Palantir Has Quietly Become a Major SPAC Investor

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The big data analytics company

Palantir Technologies

has quietly become an aggressive investor in companies going public via SPACs, or special purpose acquisition companies.

A SPAC is basically a management group that raises capital through an initial public offering with the express purpose to make an acquisition. The acquired company becomes publicly traded without the usual IPO process. Companies going public via SPAC often raise additional capital via a structure known as a PIPE, an acronym for “private investment in public equity.” While most PIPE participants are institutional investors, they sometimes include strategic investors.

And that’s where Palantir (ticker: PLTR) comes in.

To date, Palantir has participated in at least eight SPAC-related PIPE transactions, investing well over $100 million, using the deals as a way to win business from emerging companies that can benefit from Palantir’s big data analytics software. In effect, Palantir is providing capital up front in return for a multiyear commitments to use the company’s software.

Shyam Sankar,
Palantir’s chief operating officer, says there’s a historic perception that Palantir’s software is only suitable for very large companies and government agencies. “We don’t think that to be true,” he says. “With SPACs, we see a historic opportunity to invest in our customers.” 

Sankar says Palantir has invested under 10% of the company’s $2.4 billion in cash on hand through end of March. That figure implies Palantir’s total PIPE spending could be as high as $240 million. Palantir’s latest 10-Q filing with the SEC discloses $132 million in total PIPE investments spread over five deals; that includes a $20 million investment in an unspecified company.

Sankar says Palantir has focused its investments on emerging businesses that should benefit from using Palantir’s software; the company has only invested in about 10% of the deals it sees, he says. The company appears less focused on financial returns from these transactions than in building relationships with potentially significant customers—it’s effectively an exercise in business development. In every deal in which terms have been announced, Palantir is signing a parallel software contract. Sankar says in most cases the long-term value of the contracts exceed Palantir’s upfront investment in the PIPE.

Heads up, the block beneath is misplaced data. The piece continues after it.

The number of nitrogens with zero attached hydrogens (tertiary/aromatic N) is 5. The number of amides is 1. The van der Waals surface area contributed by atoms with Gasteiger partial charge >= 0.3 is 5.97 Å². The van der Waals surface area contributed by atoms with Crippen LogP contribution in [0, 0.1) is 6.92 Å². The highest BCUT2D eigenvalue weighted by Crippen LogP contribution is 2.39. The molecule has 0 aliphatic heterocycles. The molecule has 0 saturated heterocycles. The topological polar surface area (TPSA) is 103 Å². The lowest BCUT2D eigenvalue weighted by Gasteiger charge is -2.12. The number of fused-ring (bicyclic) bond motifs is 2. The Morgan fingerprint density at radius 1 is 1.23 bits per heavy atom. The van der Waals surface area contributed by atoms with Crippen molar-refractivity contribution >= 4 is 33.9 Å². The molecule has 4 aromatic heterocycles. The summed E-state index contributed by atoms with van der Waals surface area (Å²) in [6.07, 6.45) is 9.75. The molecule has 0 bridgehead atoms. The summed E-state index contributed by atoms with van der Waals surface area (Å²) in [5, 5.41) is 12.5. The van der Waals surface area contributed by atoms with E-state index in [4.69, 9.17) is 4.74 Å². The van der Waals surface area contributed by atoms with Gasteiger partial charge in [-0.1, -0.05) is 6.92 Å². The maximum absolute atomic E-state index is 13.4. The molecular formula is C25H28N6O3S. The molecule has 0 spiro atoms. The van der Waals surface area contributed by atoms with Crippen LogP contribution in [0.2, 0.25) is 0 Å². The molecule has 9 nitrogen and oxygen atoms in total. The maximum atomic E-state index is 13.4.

Palantir confirmed its participation in eight SPAC investments to date. Here’s a rundown of the deals:

  • So far, the single largest investment is a $41 million stake in Lilium, a German based developer of electric-powered air taxis, 7-seat jets that can vertically take off and land. The company is combining with

    Qell Acquisition

    (QELL), a SPAC started by a former General Motors executive. Lillium has signed a five-year contract wight Palantir. Other investors in the $450 million PIPE deal include Baillie Gifford,




    (TCEHY), PIMCO, and others. 

  • Palantir is investing $21 million in Sarcos Robotics, which makes industrial robots. Sarcos is merging with

    Rotor Acquisition

    (ROT). The combination includes a $220 million PIPE deal, with an investment group that also includes BlackRock, Caterpillar Venture Capital,


    (SLB) and others. Palantir won a six-year software contract from Sarcos.

  • Celularity, a company developing pharmaceuticals from human placenta, has a pending transaction to merge with

    GX Acquisition Corp.

    (GXGX). In May, the company announced a “multiyear strategic partnership” with Palantir which includes making an investment immediately on the close of the merger. Palantir has invested $20 million in the deal, while Ceularity agreed to a five-year contract with the company.

  • Roivant Sciences is a growing collection of pharmaceutical companies which has agreed to merge with

    Montes Archimedes Acquisition Corp.

    (MAAC). Investors in the deal’s $200 million PIPE offering also include SoftBank (SFTBY), Fidelity, and Sumitomo Dainippon Pharma, among others. Palantir is investing $30 million in Roivant, which also signed a five-year software contract.

  • Babylon Health, which provides app-based healthcare delivery, has agreed to merger with Alkuri

    Global Acquisition Corp.

    (KURI). Palantir has invested in the company’s $230 million PIPE transaction, along with Montreal-based Sectoral Asset Management and Stockholm-based Swedbank Robur. (Palantir uses Babylon’s service for its U.K.-based employees.) 

  • Pear Therapeutics, which provides prescription based digital therapies, is merging with

    Thimble Point Acquisition

    (THMA). Palantir’s co-investors in the deal’s $125 million PIPE include


    Temasek, and


    (NVS), among others.

  •, is an online retailer of consumer goods sold in bulk, Costco-style. The company is coming public via a merger with

    Seven Oaks Acquisition Corp.

    (SVOK). Other investors include Brigade Capital Management, Avanda Investment Management, and Onex Credit.

  • Wejo, which provides connected vehicle information services, is merging with

    Virtuoso Acquisition Corp.

    (VOCO). Palantir and

    General Motors

    (GM) invested in the company’s $100 PIPE offering.

Palantir shares were down 1% Friday afternoon, to $24.48.

Write to Eric J. Savitz at